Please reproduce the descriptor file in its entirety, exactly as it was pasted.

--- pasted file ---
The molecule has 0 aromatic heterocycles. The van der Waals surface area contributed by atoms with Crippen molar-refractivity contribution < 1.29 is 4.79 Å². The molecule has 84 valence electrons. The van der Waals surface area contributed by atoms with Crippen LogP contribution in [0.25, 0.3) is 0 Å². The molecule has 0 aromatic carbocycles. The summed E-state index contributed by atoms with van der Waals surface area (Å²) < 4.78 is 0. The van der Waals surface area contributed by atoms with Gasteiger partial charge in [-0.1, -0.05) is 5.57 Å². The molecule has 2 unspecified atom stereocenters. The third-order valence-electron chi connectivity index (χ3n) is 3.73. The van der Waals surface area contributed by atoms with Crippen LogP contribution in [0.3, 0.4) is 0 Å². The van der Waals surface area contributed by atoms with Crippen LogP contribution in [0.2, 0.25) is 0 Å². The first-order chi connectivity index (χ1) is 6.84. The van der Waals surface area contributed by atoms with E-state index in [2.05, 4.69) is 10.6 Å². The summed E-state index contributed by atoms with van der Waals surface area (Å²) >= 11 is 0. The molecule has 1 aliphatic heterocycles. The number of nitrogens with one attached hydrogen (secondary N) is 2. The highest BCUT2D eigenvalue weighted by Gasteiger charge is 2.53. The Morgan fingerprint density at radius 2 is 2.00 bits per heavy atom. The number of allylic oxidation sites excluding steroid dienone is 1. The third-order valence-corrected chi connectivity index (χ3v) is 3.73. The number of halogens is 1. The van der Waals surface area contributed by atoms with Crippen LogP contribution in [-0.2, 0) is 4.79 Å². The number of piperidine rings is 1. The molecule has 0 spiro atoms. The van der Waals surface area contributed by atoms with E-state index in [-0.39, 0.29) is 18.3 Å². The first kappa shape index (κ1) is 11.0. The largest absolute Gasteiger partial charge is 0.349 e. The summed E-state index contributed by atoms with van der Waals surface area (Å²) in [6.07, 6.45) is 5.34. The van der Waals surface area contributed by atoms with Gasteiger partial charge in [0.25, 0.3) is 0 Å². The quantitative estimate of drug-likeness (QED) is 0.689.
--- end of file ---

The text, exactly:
The molecule has 0 aromatic heterocycles. The van der Waals surface area contributed by atoms with Crippen molar-refractivity contribution < 1.29 is 4.79 Å². The molecule has 84 valence electrons. The van der Waals surface area contributed by atoms with Crippen LogP contribution in [0.25, 0.3) is 0 Å². The molecule has 0 aromatic carbocycles. The summed E-state index contributed by atoms with van der Waals surface area (Å²) < 4.78 is 0. The van der Waals surface area contributed by atoms with Gasteiger partial charge in [-0.1, -0.05) is 5.57 Å². The molecule has 2 unspecified atom stereocenters. The third-order valence-electron chi connectivity index (χ3n) is 3.73. The van der Waals surface area contributed by atoms with Crippen LogP contribution in [0.3, 0.4) is 0 Å². The van der Waals surface area contributed by atoms with Crippen LogP contribution in [0.2, 0.25) is 0 Å². The first-order chi connectivity index (χ1) is 6.84. The van der Waals surface area contributed by atoms with E-state index in [2.05, 4.69) is 10.6 Å². The summed E-state index contributed by atoms with van der Waals surface area (Å²) >= 11 is 0. The molecule has 1 aliphatic heterocycles. The number of nitrogens with one attached hydrogen (secondary N) is 2. The highest BCUT2D eigenvalue weighted by Gasteiger charge is 2.53. The Morgan fingerprint density at radius 2 is 2.00 bits per heavy atom. The number of allylic oxidation sites excluding steroid dienone is 1. The third-order valence-corrected chi connectivity index (χ3v) is 3.73. The number of halogens is 1. The van der Waals surface area contributed by atoms with Crippen LogP contribution in [-0.2, 0) is 4.79 Å². The number of piperidine rings is 1. The molecule has 0 spiro atoms. The van der Waals surface area contributed by atoms with E-state index in [-0.39, 0.29) is 18.3 Å². The first kappa shape index (κ1) is 11.0. The largest absolute Gasteiger partial charge is 0.349 e. The summed E-state index contributed by atoms with van der Waals surface area (Å²) in [6.07, 6.45) is 5.34. The van der Waals surface area contributed by atoms with Gasteiger partial charge in [0.25, 0.3) is 0 Å². The quantitative estimate of drug-likeness (QED) is 0.689.